The gadfly, a type of fly plaguing cattle, typically ones belonging to either the family Tabanidae (horse-flies) or the family Oestridae (bot flies), appears in Greek mythology as a tormenter to Io, the heifer maiden. Zeus lusts after Io and eventually turns her into a white heifer to hide her from his jealous wife, Hera. Hera is not fooled, and demands Io as a gift from Zeus. She then assigns Argus, the 100-eyed monster, the job of guarding Io. Hermes (ordered by Zeus) kills Argus and frees Io. When Hera finds out, she sends a gadfly to torment and sting Io, forcing her to wander farther and farther away from home.
The gadfly also plays a role in the myth of how Bellerophon loses Pegasus and the gods' favor. Bellerophon attempts to ride Pegasus to the top of Mt. Olympus, arrogantly believing himself worthy of entering the realm of the gods. Zeus is enraged by the human's audacity and sends a gadfly to sting Pegasus. The winged horse is startled and he rears backward. Bellerophon loses his grip and falls back to Earth. Athena spares his life by causing him to land on soft ground, but he becomes blind and wanders the earth alone until he dies, hated by both men and gods.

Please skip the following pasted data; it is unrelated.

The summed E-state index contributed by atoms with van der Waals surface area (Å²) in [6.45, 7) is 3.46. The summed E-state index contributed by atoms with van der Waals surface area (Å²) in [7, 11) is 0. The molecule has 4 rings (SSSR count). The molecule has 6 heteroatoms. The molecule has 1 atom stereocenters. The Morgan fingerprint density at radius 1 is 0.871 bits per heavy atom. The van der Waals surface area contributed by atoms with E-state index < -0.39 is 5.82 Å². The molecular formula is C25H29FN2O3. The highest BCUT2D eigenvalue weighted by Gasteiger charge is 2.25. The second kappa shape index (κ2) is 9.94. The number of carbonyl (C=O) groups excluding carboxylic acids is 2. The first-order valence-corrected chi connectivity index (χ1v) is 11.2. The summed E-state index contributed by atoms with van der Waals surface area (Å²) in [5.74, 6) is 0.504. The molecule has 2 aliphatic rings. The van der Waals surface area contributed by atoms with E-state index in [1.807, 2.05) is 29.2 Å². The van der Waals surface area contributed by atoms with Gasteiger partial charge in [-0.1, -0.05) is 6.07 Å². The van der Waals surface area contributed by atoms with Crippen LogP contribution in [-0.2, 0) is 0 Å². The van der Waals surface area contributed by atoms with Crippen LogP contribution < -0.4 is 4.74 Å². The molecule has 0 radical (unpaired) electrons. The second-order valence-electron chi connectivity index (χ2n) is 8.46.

- Felson, Nancy. "Pegasus." World Book Online Reference Center. 2009. [Place of access.] 12 June 2009 http://www.worldbookonline.com/wb/Article?id=ar420080